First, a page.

MEXICO CITY — Retired Bishop Arturo Lona Reyes of Tehuantepec — known as “bishop of the poor” and famed for promoting an indigenous church — died Oct. 31. He was one day shy of his 95th birthday and had tested positive for COVID-19 earlier in October.
“With the passing of Don Arturo Lona Reyes, it closes a chapter of prophetic pastors who were committed to justice and the transformation of oppressive and exclusionary structures,” tweeted Father Alejandro Solalinde, director of a migrant shelter in the bishop’s former diocese.
Known for his candor, salty language and informal appearance — he often wore blue jeans, a T-shirt and a large wooden cross — Lona served the Isthmus of Tehuantepec region in southern Oaxaca state for 29 years.
He put a special emphasis on ministering to indigenous communities, especially through indigenous education and the training of indigenous priests, and was among the first bishops in Latin America to focus on environmental matters. Lona also promoted cooperatives, including Mexico’s first for organic coffee, according to the newspaper La Jornada.
“He was the last survivor of a group of young bishops appointed by either St. John XXIII or Pope Paul VI to some of the poorest dioceses in Mexico in the 1960s,” said Rodolfo Soriano Núñez, a sociologist who studies the Mexican church.
Soriano-Núñez said Lona eventually came into conflict with the church leaders — especially with Archbishop Girolamo Prigione, then-apostolic nuncio in Mexico — as the bishops’ conference became more conservative.
Lona was born Nov. 1, 1925, in the Catholic heartland of Aguascalientes during the Cristero conflict. He was ordained in 1952 and served in an area of eastern Mexico known as the Huasteca. There, he worked with indigenous peoples and learned the Náhuatl language.
Pope Paul VI elevated him to bishop in 1971.
Prepared by his experience in the Huasteca and inspired by the 1968 Medellin conference of the Latin American bishops’ council, Bishop Lona promoted an indigenous church and showed a special appreciation for indigenous spirituality.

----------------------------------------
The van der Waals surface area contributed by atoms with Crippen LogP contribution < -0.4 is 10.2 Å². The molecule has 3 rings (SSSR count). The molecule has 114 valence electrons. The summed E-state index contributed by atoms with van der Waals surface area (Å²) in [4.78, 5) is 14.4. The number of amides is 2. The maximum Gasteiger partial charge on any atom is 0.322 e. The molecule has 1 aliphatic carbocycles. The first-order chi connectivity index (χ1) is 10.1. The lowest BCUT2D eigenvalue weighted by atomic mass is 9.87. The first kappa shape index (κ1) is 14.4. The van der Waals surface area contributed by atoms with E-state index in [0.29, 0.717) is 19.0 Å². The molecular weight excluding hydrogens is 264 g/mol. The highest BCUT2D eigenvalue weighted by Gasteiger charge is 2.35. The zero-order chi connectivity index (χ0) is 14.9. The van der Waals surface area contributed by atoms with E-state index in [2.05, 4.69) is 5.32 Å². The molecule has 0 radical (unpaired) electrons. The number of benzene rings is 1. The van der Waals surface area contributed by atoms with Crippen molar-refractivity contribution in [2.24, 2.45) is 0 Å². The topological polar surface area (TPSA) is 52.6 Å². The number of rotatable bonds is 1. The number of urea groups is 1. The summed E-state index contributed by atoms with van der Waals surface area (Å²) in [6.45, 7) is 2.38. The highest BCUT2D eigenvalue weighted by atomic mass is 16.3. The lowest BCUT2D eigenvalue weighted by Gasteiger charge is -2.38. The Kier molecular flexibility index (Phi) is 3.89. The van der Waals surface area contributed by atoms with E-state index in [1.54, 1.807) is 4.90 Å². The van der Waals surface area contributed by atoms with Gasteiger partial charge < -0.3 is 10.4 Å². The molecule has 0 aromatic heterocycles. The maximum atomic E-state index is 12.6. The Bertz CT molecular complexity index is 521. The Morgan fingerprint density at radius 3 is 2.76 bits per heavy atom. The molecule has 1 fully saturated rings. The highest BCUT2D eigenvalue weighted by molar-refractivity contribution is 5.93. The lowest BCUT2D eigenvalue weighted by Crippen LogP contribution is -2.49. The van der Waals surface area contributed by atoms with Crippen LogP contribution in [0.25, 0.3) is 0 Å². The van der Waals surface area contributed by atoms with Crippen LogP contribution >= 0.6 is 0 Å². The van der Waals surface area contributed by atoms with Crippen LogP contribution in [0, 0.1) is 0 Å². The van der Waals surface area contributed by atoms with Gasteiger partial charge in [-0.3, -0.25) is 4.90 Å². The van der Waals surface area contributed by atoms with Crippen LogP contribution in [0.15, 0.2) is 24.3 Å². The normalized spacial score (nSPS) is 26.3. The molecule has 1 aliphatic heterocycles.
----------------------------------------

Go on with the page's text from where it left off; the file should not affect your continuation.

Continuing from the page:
“He fundamentally (attempted) to promote the formation of an indigenous clergy,” said Massimo De Giuseppe, historian at IULM University in Milan, who has researched the Catholic Church in southern Mexico. “He also conceived the idea of a multiculturalism,” which would also exist at “the theological level” and consider “indigenous elements that could enter the Christian theological discourse.”
He also promoted a preferential option for the poor. De Giuseppe said Bishop Lona’s vision was more indigenist, however, than rooted in liberation theology.
Lona helped indigenous peoples to defend their lands against megaprojects and promoted local people’s education. He sent many indigenous men to study in the Seminary of the Southeast in neighboring Puebla state.
Mexican media said it was believed he survived 11 assassination attempts and received death threats as recently as 2015.
Lona retired in 2000 upon turning 75 and remained active in human rights and mediating conflicts.
President Andrés Manuel López Obrador tweeted condolences after Lona’s death. He posted a picture from a visit at the National Palace with Lona in 2019, when he called the churchman, “an authentic Christian.”